Coronavirus (COVID-19) Update
In line with social distancing advice and to protect residents and staff the Council has taken the decision to close the Council offices to the public until further notice.
Whilst the offices are closed to visitors, you are still able to access services and information from this website 24/7.
Information and advice on coronavirus (COVID-19) and how to access Council Services during this period can be found on our Coronavirus information page
You are invited to view and contribute to the The Mayor's Covid Record of Reflection
Houses in Multiple Occupation
Coronavirus: Everything HMO landlords and tenant need to know
This section is designed to give landlords and tenants advice on how to stay safe during the current coronavirus crisis. These are difficult times and we all need to work together to ensure our health, safety and welfare. Whilst there are concerns about our health and how to stop the spread of the virus, many also face financial worries. Please take time to read through the information below to find out more on how to stay safe and financially secure.
What to do if you have symptoms
Landlord and tenants: If you show any symptoms of COVID-19, you should follow Public Health England advice and self-isolate for seven days, or, if you live with others, the whole household should isolate themselves for 14 days.
Landlords: You should contact your tenants either by email, message or phone call to let them know you are self-isolating and provide advice on who they should contact in the event of an emergency.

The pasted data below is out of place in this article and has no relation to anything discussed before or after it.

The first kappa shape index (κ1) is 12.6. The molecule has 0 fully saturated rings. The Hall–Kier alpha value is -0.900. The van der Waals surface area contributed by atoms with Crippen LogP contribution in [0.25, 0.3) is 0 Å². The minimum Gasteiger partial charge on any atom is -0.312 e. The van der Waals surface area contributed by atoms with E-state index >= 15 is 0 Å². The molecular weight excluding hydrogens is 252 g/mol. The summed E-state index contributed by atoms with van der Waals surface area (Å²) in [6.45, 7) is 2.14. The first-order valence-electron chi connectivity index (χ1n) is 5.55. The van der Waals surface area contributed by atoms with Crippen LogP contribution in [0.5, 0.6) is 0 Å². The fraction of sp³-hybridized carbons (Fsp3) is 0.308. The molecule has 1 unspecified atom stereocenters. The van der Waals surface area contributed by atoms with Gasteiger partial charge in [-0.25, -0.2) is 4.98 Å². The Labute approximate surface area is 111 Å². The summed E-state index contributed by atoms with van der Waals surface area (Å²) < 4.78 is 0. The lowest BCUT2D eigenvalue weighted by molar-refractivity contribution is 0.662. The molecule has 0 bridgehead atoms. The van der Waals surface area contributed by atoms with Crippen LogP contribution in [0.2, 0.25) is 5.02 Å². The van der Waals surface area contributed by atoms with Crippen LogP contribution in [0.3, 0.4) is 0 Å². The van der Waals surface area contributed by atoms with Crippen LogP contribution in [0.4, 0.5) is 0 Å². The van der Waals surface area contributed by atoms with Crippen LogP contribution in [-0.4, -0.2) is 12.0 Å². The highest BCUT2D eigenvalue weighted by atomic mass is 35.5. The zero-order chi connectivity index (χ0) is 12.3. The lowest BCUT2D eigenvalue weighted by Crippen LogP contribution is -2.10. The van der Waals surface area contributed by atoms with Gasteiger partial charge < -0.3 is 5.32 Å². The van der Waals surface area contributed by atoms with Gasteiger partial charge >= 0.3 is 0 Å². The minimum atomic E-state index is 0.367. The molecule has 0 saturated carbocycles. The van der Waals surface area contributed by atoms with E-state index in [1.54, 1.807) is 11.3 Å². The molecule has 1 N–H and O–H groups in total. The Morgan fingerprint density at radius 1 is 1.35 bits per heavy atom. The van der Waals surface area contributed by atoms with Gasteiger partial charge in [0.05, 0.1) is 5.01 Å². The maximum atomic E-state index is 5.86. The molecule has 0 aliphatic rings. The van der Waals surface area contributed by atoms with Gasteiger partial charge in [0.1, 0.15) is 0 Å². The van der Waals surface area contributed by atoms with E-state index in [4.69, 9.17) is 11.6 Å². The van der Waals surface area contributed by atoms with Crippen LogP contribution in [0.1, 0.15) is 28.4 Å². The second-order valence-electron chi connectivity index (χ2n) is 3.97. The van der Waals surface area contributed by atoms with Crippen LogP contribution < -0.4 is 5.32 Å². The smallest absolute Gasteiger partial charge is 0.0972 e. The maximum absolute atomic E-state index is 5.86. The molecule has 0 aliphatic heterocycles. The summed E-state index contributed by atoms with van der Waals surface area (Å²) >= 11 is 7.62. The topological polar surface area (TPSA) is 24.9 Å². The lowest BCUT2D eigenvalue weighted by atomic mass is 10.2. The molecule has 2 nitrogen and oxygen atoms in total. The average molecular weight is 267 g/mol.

Using shared space
If someone is unwell then they should minimise using shared spaces such as kitchen and bathrooms. If they need to access a shared area such as a living room then they should maintain a 2 meter separation distance where possible. Ideally they would not be using dinning areas and should have meals in their rooms.
Kitchens and bathrooms should be thoroughly cleaned and disinfected after use by anyone exhibiting symptoms. However, these should be cleaned regularly as best practice for the prevention of the spread of disease in general – remember, not everyone who is ill will exhibit symptoms! Drawing up a cleaning rota for cooking and cleaning might be useful. Don’t forget other surfaces such as handrails and door handles and commonly shared items such as remote controls and telephones.
Financial difficulties and eviction
Those who have to self-isolate are being encouraged to work from home but you should be aware that for many occupiers engaged in manual labour this will not be possible and depending on their contractual arrangements they may also be at risk of losing income during this period which will affect their ability to pay rent.
What to do if a tenant is facing financial issues
Tenants may experience a period of financial hardship if they have been unable to work. This is something which might be felt for many weeks if not months. The government have already confirmed that Statutory Sick Pay (SSP) can be claimed by those who are eligible and self-isolating, even if they are showing no symptoms. Tenants can obtain the required sick note via NHS 111. To avoid lengthy queues on the telephone you may prefer to use this link NHS Isolation note